In February I purchased a container of blackberry lilies at Gardenfest. Removing them from the pot, I counted 3 huge rhizomes; each had at least 2 “eyes” (one had 4) with strappy foliage already growing from most of them. Knowing they’d soon strangle if repotted in the container, I quickly planted them in my lily garden, hoping I’d see a few flowers by mid-summer……
I was so surprised last week when stems shot up in every direction with buds forming, one after the other. As you can see in a photo taken a few hours ago, each main stalk has multiple shoots with A LOT of flowers forming on each!
Each flower is open for a full day, from dawn to dusk. As the sun gets lower in the sky, they begin slowly rolling closed in a way that’s reminiscent of a wrung dishrag! Take a look!
By late summer, these tiny “dishrags” will be replaced by large greenish pods that split apart in the same way an amaryllis pod does, revealing seeds that look enough like blackberries to give the plant its common name.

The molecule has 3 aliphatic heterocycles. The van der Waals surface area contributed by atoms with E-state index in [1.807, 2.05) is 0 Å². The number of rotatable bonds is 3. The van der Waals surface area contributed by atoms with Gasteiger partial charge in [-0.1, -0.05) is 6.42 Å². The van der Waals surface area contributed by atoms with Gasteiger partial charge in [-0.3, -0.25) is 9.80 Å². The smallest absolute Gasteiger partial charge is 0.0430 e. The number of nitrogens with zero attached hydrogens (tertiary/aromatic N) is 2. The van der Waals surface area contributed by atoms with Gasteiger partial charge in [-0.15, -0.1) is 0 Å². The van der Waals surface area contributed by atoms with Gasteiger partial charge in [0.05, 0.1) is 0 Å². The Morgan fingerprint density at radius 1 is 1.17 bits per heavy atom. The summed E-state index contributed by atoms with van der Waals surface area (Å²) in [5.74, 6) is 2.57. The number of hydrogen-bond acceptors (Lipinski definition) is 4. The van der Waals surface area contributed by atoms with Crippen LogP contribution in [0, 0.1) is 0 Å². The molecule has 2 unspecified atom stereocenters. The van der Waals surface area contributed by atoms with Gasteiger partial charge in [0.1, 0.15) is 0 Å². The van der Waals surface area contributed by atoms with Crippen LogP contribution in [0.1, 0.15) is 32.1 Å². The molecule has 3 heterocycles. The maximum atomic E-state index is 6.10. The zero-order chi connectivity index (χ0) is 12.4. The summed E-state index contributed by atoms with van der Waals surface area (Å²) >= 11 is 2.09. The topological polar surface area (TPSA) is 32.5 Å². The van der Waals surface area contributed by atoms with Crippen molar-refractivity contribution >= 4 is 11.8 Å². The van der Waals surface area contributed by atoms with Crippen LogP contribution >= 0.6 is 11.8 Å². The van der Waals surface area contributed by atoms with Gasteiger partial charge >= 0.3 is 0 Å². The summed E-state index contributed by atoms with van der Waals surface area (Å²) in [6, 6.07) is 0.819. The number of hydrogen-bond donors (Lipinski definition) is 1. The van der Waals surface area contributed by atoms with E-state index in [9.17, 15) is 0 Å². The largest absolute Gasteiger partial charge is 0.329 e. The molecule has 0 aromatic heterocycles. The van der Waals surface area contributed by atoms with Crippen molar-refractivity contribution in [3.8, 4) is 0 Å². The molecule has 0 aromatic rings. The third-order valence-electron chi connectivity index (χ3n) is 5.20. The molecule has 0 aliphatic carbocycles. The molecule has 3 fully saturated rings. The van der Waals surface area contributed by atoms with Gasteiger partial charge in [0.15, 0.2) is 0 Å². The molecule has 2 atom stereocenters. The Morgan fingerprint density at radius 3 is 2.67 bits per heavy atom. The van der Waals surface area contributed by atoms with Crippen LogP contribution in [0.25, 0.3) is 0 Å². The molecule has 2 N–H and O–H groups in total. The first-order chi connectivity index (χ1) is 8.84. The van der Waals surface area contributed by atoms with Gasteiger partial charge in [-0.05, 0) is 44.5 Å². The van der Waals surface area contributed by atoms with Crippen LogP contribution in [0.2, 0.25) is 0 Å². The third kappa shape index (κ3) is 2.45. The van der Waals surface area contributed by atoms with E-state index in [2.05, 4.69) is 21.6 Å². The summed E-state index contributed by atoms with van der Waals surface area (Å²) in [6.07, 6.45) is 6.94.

As you may have deduced from the title, the moniker is not only inaccurate, but changed In 2005, DNA analysis revealed it chromosomally to be fully “iris” not belamcanda as once thought. Although this taxonomic revision resulted in the new official title of Iris domestica, nearly all commercial nurseries still reference it as Belamcanda chinensis—good to bear in mind should you decide to buy one!
Until next time…..